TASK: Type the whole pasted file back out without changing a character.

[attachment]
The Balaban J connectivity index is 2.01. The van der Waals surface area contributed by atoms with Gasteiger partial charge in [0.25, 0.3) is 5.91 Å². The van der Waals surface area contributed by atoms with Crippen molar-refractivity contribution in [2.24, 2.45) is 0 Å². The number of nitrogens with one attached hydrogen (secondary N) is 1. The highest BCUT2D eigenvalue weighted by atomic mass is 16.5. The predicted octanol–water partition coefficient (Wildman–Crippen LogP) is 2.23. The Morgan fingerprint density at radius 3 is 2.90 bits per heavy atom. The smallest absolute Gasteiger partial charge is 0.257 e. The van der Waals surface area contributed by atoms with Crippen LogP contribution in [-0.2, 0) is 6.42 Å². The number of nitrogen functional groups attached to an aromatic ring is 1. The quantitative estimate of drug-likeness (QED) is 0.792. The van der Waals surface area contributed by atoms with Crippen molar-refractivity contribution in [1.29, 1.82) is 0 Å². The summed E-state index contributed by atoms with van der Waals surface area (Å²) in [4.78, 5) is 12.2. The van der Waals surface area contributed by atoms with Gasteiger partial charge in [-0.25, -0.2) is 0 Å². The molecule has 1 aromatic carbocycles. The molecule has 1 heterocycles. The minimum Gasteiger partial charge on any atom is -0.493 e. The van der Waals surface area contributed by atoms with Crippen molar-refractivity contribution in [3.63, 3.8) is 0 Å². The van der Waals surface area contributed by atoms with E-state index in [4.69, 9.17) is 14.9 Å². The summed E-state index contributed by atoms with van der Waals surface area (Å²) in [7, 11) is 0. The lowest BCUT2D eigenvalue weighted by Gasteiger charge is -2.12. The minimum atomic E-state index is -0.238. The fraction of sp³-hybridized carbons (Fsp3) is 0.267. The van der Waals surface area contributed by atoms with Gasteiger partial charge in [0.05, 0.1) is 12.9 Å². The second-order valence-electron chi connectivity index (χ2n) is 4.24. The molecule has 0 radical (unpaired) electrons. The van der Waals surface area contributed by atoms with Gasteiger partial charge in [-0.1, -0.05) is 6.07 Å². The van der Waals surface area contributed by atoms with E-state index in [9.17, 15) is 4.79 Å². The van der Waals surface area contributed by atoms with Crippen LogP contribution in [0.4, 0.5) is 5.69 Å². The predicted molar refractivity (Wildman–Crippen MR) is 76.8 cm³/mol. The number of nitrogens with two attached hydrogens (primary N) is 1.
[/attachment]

The Balaban J connectivity index is 2.01. The van der Waals surface area contributed by atoms with Gasteiger partial charge in [0.25, 0.3) is 5.91 Å². The van der Waals surface area contributed by atoms with Crippen molar-refractivity contribution in [2.24, 2.45) is 0 Å². The number of nitrogens with one attached hydrogen (secondary N) is 1. The highest BCUT2D eigenvalue weighted by atomic mass is 16.5. The predicted octanol–water partition coefficient (Wildman–Crippen LogP) is 2.23. The Morgan fingerprint density at radius 3 is 2.90 bits per heavy atom. The smallest absolute Gasteiger partial charge is 0.257 e. The van der Waals surface area contributed by atoms with Crippen LogP contribution in [-0.2, 0) is 6.42 Å². The number of nitrogen functional groups attached to an aromatic ring is 1. The quantitative estimate of drug-likeness (QED) is 0.792. The van der Waals surface area contributed by atoms with Crippen molar-refractivity contribution in [1.29, 1.82) is 0 Å². The summed E-state index contributed by atoms with van der Waals surface area (Å²) in [4.78, 5) is 12.2. The van der Waals surface area contributed by atoms with Gasteiger partial charge in [-0.25, -0.2) is 0 Å². The molecule has 1 aromatic carbocycles. The molecule has 1 heterocycles. The minimum Gasteiger partial charge on any atom is -0.493 e. The van der Waals surface area contributed by atoms with Crippen molar-refractivity contribution in [3.63, 3.8) is 0 Å². The van der Waals surface area contributed by atoms with E-state index in [4.69, 9.17) is 14.9 Å². The summed E-state index contributed by atoms with van der Waals surface area (Å²) in [7, 11) is 0. The lowest BCUT2D eigenvalue weighted by Gasteiger charge is -2.12. The minimum atomic E-state index is -0.238. The fraction of sp³-hybridized carbons (Fsp3) is 0.267. The van der Waals surface area contributed by atoms with Gasteiger partial charge in [0.05, 0.1) is 12.9 Å². The second-order valence-electron chi connectivity index (χ2n) is 4.24. The molecule has 0 radical (unpaired) electrons. The van der Waals surface area contributed by atoms with Gasteiger partial charge in [-0.1, -0.05) is 6.07 Å². The van der Waals surface area contributed by atoms with E-state index in [9.17, 15) is 4.79 Å². The van der Waals surface area contributed by atoms with Crippen LogP contribution in [0.4, 0.5) is 5.69 Å². The predicted molar refractivity (Wildman–Crippen MR) is 76.8 cm³/mol. The number of nitrogens with two attached hydrogens (primary N) is 1.